Attribution: The interpretive process by which people make judgments about the causes of their own behavior and the behavior of others. (Merriam-Webster)
Whether we are aware of it or not, we make attributions about our own actions or the actions of others all day long.
To explain attribution, Fritz Heider “believed that individuals use a kind of naïve or common-sense psychology to explain the behavior of others; this common-sense psychology thus shapes their perception of and interaction with their social world.”
Attribution can be attributed to internal (me) or external (them) factors and stable (consistent) or unstable (inconsistent) factors. For example:
“The test had nothing to do with what the professor taught.” (external, inconsistent)
“I did well on that test because I’m super-smart.” (internal, consistent)
“I didn’t get a raise because my boss hates me.” (external, consistent)
“I got that raise because I’m the most dedicated employee here.” (internal, consistent)
“Cathy snapped at me; she must be having a bad day.” (external, inconsistent)
“Cathy snapped at me because she thinks I’m stupid.” (internal, consistent)
As a general rule, we attribute our successes to internal factors, attributing our failures to external factors. Positive internal attribution and negative external attribution may be due to self-serving bias. We want to take credit for the good things and deflect the bad.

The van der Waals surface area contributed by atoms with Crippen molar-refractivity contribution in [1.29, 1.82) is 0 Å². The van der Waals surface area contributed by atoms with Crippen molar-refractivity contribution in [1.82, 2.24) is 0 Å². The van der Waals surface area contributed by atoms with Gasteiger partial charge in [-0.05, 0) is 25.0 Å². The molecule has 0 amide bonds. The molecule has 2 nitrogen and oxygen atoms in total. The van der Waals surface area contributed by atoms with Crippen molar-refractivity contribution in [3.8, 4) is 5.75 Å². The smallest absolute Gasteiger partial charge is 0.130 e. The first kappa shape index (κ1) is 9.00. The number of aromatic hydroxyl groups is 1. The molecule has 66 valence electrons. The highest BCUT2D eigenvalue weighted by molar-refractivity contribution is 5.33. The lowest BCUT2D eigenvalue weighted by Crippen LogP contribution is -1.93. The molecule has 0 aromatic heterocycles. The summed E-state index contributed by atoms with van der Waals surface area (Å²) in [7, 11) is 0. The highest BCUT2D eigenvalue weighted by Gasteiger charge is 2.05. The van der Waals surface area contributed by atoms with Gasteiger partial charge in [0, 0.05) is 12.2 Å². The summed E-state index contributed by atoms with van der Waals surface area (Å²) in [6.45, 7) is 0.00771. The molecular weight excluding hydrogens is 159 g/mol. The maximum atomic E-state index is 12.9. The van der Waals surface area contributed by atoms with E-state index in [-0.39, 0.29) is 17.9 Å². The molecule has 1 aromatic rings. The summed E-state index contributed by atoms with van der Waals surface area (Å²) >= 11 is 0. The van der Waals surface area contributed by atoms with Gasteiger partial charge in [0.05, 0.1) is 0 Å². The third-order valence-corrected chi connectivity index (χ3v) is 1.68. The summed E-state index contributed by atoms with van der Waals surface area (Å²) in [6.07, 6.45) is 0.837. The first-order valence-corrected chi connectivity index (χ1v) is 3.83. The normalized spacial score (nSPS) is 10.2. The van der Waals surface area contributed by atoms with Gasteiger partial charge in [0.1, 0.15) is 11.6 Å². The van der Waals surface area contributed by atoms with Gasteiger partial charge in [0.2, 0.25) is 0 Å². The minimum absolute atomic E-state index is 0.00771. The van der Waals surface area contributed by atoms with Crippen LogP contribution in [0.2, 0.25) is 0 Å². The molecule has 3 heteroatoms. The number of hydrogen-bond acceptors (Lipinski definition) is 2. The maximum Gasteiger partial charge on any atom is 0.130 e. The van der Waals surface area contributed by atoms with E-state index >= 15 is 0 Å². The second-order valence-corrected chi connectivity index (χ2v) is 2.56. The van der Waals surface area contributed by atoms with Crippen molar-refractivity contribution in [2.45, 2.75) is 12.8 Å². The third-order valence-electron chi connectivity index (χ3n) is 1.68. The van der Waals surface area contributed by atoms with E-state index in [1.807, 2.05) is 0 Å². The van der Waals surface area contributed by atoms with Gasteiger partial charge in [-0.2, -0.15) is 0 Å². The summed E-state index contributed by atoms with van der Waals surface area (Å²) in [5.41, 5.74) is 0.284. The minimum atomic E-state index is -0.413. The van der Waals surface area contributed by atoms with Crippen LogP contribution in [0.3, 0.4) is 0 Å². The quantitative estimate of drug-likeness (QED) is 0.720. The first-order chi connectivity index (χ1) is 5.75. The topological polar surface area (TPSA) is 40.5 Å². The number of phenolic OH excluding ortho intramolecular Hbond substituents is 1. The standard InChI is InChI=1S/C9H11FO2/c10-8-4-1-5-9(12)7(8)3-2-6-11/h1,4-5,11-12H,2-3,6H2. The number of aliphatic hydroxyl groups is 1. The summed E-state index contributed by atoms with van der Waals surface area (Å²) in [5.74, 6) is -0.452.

Now, what to do about it? According to the Harvard Business Review, understanding Fundamental Attribution Error is critical. In addition, identifying how we attribute things to possible false sets of data points and relying on our emotional intelligence is essential.
So, the next time you do well on a test, don’t get the raise you were expecting, or a co-worker snaps at you, ask yourself, “What data do I have to support what I’m thinking?” and “What might be going on that I don’t want to acknowledge?”
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